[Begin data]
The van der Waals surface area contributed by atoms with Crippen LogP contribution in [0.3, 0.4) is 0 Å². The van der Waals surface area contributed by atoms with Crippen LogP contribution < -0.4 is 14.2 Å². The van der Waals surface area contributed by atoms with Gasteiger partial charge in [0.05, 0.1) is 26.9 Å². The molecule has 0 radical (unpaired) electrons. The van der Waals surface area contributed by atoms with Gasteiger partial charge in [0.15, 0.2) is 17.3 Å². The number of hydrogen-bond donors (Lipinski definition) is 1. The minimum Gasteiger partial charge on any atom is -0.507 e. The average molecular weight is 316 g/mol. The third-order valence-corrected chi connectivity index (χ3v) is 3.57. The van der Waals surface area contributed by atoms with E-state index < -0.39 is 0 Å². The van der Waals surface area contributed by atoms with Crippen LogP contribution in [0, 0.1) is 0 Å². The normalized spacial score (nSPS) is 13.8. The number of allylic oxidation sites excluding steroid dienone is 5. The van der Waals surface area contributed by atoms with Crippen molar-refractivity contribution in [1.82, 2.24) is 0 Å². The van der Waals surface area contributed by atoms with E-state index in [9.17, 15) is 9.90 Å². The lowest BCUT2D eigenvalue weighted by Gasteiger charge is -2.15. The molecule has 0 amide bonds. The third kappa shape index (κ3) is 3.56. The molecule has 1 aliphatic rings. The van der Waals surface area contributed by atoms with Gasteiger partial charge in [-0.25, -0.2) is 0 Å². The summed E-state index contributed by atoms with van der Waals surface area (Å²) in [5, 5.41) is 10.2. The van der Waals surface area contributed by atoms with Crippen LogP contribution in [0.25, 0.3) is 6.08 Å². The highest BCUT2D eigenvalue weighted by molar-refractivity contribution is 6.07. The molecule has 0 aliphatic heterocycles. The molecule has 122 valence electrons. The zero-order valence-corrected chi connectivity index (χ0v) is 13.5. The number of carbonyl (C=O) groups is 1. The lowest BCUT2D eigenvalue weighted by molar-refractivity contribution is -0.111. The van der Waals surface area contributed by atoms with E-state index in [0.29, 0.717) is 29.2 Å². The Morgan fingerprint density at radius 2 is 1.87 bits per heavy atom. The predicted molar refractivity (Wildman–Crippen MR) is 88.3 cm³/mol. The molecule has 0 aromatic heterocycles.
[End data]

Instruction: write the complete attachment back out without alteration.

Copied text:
The van der Waals surface area contributed by atoms with Crippen LogP contribution in [0.3, 0.4) is 0 Å². The van der Waals surface area contributed by atoms with Crippen LogP contribution < -0.4 is 14.2 Å². The van der Waals surface area contributed by atoms with Gasteiger partial charge in [0.05, 0.1) is 26.9 Å². The molecule has 0 radical (unpaired) electrons. The van der Waals surface area contributed by atoms with Gasteiger partial charge in [0.15, 0.2) is 17.3 Å². The number of hydrogen-bond donors (Lipinski definition) is 1. The minimum Gasteiger partial charge on any atom is -0.507 e. The average molecular weight is 316 g/mol. The third-order valence-corrected chi connectivity index (χ3v) is 3.57. The van der Waals surface area contributed by atoms with E-state index < -0.39 is 0 Å². The van der Waals surface area contributed by atoms with Crippen LogP contribution in [0, 0.1) is 0 Å². The normalized spacial score (nSPS) is 13.8. The number of allylic oxidation sites excluding steroid dienone is 5. The van der Waals surface area contributed by atoms with Crippen molar-refractivity contribution in [1.82, 2.24) is 0 Å². The van der Waals surface area contributed by atoms with E-state index in [9.17, 15) is 9.90 Å². The lowest BCUT2D eigenvalue weighted by Gasteiger charge is -2.15. The molecule has 0 amide bonds. The third kappa shape index (κ3) is 3.56. The molecule has 1 aliphatic rings. The van der Waals surface area contributed by atoms with Gasteiger partial charge in [-0.25, -0.2) is 0 Å². The summed E-state index contributed by atoms with van der Waals surface area (Å²) in [5, 5.41) is 10.2. The van der Waals surface area contributed by atoms with Crippen LogP contribution in [0.25, 0.3) is 6.08 Å². The highest BCUT2D eigenvalue weighted by molar-refractivity contribution is 6.07. The molecule has 0 aliphatic heterocycles. The molecule has 122 valence electrons. The zero-order valence-corrected chi connectivity index (χ0v) is 13.5. The number of carbonyl (C=O) groups is 1. The lowest BCUT2D eigenvalue weighted by molar-refractivity contribution is -0.111. The van der Waals surface area contributed by atoms with E-state index in [0.29, 0.717) is 29.2 Å². The Morgan fingerprint density at radius 2 is 1.87 bits per heavy atom. The predicted molar refractivity (Wildman–Crippen MR) is 88.3 cm³/mol. The molecule has 0 aromatic heterocycles.